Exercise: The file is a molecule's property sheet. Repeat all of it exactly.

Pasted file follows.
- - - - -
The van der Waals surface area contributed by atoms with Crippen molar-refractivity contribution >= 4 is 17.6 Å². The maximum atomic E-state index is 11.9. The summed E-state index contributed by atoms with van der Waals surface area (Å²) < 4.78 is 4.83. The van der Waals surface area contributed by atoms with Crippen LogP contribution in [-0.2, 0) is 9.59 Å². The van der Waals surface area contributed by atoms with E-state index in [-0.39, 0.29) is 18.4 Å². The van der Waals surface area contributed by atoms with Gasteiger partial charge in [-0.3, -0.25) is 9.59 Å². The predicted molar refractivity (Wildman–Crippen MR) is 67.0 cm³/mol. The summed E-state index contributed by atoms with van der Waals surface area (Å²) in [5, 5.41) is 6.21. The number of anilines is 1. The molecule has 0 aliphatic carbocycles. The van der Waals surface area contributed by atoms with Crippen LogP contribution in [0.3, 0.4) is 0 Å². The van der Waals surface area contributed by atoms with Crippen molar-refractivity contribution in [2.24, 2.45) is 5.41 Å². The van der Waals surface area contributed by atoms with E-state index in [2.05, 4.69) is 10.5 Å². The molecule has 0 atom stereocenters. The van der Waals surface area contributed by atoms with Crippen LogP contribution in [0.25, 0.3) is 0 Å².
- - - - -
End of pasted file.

The van der Waals surface area contributed by atoms with Crippen molar-refractivity contribution >= 4 is 17.6 Å². The maximum atomic E-state index is 11.9. The summed E-state index contributed by atoms with van der Waals surface area (Å²) < 4.78 is 4.83. The van der Waals surface area contributed by atoms with Crippen LogP contribution in [-0.2, 0) is 9.59 Å². The van der Waals surface area contributed by atoms with E-state index in [-0.39, 0.29) is 18.4 Å². The van der Waals surface area contributed by atoms with Gasteiger partial charge in [-0.3, -0.25) is 9.59 Å². The predicted molar refractivity (Wildman–Crippen MR) is 67.0 cm³/mol. The summed E-state index contributed by atoms with van der Waals surface area (Å²) in [5, 5.41) is 6.21. The number of anilines is 1. The molecule has 0 aliphatic carbocycles. The van der Waals surface area contributed by atoms with Crippen LogP contribution in [0.3, 0.4) is 0 Å². The van der Waals surface area contributed by atoms with Crippen molar-refractivity contribution in [2.24, 2.45) is 5.41 Å². The van der Waals surface area contributed by atoms with E-state index in [2.05, 4.69) is 10.5 Å². The molecule has 0 atom stereocenters. The van der Waals surface area contributed by atoms with Crippen LogP contribution in [0.25, 0.3) is 0 Å².